October 2, 2020 — A new review argues that screening mammography is crucial to prevent breast cancer deaths even in the age of precision medicine. The European team behind the paper published their work on September 25 in Insights into Imaging.
Modern breast cancer treatment increasingly involves the use of personalized medicine — a way of tailoring treatments to each patient and her tumor type. As targeted treatments have progressed, so too have breast cancer outcomes.
But in their review, the authors argue that this progress would not have been possible without also identifying cancers earlier with breast screening programs.
“In the era of precision medicine, early detection remains crucial,” wrote the researchers, led by Rubina Trimboli, a doctoral candidate at the University of Milan in Italy. “Screening mammography and systemic anticancer treatment are synergistic in improving breast cancer prognosis.”
Targeted therapies are at the heart of precision cancer treatment, the authors noted. These include the use of drugs to combat specific, molecular alterations driving tumor growth or even performing genomics analysis to chart the best course forward for each patient.
The shift to personalized anticancer treatment started with the widespread use of chemotherapy in the 1970s as an adjuvant therapy, according to Trimboli and colleagues. Chemotherapy was later joined by multiple anticancer agents, such as tamoxifen, aromatase inhibitors, monoclonal antibodies, and other targeted therapies. Researchers are also working to add immunotherapies to the growing list.
At its best, this kind of personalized cancer care can help clinicians make informed decisions about which types of treatments a patient will and won’t benefit from, as well as help care teams tailor therapies and medications directly to the type of tumor.
But even modern anticancer therapies work best when breast cancer is identified early, which is why screening mammography is so important, according to the authors.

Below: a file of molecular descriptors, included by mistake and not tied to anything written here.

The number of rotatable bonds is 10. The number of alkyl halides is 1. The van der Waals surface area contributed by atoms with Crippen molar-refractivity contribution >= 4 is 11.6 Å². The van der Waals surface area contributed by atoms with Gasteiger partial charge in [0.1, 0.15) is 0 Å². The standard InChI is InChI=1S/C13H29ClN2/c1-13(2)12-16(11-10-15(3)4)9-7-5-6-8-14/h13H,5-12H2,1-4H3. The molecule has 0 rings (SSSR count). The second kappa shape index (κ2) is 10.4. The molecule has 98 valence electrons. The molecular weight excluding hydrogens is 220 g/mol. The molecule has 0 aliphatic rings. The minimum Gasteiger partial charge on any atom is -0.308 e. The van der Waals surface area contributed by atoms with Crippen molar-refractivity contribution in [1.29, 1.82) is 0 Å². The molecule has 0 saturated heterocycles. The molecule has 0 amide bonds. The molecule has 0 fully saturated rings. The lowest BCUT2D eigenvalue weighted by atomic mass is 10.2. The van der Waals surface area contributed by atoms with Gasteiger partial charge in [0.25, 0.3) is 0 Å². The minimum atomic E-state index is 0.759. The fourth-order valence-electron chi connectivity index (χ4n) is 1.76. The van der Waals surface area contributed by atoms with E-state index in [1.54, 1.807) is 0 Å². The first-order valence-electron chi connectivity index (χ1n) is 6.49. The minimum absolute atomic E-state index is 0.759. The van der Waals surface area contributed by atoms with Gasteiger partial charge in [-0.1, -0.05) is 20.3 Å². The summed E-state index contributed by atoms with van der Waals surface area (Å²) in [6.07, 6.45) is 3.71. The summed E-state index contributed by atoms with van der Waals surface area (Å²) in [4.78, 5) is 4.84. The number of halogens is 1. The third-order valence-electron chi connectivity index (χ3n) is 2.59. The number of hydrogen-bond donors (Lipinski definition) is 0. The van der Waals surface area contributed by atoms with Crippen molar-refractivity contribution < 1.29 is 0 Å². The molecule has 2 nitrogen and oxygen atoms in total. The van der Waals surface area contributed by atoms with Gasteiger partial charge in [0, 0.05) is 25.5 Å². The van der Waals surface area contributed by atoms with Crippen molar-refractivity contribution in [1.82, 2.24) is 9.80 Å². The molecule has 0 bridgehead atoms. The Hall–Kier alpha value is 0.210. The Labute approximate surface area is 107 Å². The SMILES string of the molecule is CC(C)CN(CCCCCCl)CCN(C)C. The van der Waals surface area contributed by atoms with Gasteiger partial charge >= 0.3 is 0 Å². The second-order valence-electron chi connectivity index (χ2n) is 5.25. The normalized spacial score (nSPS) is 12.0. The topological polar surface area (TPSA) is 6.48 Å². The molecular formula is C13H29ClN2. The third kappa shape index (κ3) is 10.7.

Like anticancer treatments, screening mammography grew into prominence in the 1970s after successful clinical trials, the researchers noted. Technological improvements have led to modern mammography systems that are more effective with less radiation.
Since the start, breast screening has had the goal of minimizing late-stage cancer diagnoses in order to maximize the amount of time anticancer treatments have to work, according to the authors. In this way, it should be obvious why improved mammography and personalized anticancer treatments work in tandem to improve breast cancer outcomes.
Trimboli and colleagues pointed to a number of studies showing the role screening mammography plays in improved cancer outcomes, but perhaps the strongest argument was that a patient’s stage at diagnosis is still one of the top factors for predicting their odds of surviving breast cancer.
In a 2018 study referenced in the article, a team led by researchers from the U.S. National Cancer Institute found stage at diagnosis was still the strongest predictor of survival, along with age (60-74) and HR-negative status.
“Treatments are still less effective in the case of advanced-stage disease,” the authors wrote.
The researchers even performed their own small analysis to try and quantify the impact breast screening has had on improved breast cancer outcomes over the past few decades.
Using established data for stage distribution, overdiagnosis, and survival rates, they estimated the 10-year breast cancer recurrence rate would be 25% if novel, targeted treatments were used on their own. But that percentage drops to 15% if targeted treatments are combined with screening.
“The increasing use of screening mammography and improvements in systemic treatments have substantially reduced breast cancer mortality over the last two decades,” the authors wrote.
For now, it appears the combination of targeted therapies and screening mammography is a winner, helping to catch and effectively cure breast cancer when it’s most treatable. But it’s harder to say whether that will be the case forever.